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Polio and Post-Polio Syndrome

Also called: Infantile paralysis, PPS, Poliomyelitis

Summary

Polio is an infectious disease caused by a virus. The virus lives in an infected person’s throat and intestines. It is most often spread by contact with the stool of an infected person. You can also get it from droplets if an infected person sneezes or coughs. It can contaminate food and water if people do not wash their hands.

Most people have no symptoms. If you have symptoms, they may include fever, fatigue, nausea, headache, flu-like symptoms, stiff neck and back, and pain in the limbs. A few people will become paralyzed. There is no treatment to reverse the paralysis of polio.

Some people who’ve had polio develop post-polio syndrome (PPS) years later. Symptoms include tiredness, new muscle weakness, and muscle and joint pain. There is no way to prevent or cure PPS.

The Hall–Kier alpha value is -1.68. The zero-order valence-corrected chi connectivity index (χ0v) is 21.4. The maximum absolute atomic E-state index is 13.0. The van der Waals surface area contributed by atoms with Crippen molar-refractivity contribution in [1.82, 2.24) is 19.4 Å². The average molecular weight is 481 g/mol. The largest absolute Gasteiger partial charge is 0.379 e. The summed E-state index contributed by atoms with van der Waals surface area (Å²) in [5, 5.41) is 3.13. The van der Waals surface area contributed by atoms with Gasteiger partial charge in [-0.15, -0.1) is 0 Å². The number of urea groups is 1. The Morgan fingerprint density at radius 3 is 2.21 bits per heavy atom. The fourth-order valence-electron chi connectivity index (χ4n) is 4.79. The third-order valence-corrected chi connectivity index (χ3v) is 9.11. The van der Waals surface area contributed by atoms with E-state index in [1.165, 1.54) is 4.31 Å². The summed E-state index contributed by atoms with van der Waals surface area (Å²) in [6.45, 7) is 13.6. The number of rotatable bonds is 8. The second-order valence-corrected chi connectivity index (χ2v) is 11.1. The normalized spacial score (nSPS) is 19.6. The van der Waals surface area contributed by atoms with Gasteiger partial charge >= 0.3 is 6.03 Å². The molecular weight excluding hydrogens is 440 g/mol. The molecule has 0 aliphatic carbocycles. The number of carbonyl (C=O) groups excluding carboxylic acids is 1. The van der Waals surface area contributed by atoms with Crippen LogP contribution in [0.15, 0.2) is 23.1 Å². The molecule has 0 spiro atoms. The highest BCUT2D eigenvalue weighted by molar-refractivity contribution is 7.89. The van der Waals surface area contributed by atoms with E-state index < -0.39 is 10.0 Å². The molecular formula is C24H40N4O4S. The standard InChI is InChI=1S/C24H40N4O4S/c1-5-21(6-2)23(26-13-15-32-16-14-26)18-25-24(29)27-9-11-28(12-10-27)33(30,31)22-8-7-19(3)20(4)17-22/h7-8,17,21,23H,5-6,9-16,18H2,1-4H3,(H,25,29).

The polio vaccine has wiped out polio in the United States and most other countries.

Centers for Disease Control and Prevention

National Institute of Allergy and Infectious Diseases

Treatments and Therapies

Clinical Trials

Related Issues

  • Cold Intolerance Post-Polio Health International including International Ventilator Users Network

Living With

  • Coughing Post-Polio Health International including International Ventilator Users Network
  • Home Ventilator Guide Post-Polio Health International including International Ventilator Users Network
  • Information about the Late Effects of Polio Post-Polio Health International including International Ventilator Users Network
  • Orthotics Post-Polio Health International including International Ventilator Users Network
  • Poliomyelitis World Health Organization
  • Wellness Post-Polio Health International including International Ventilator Users Network

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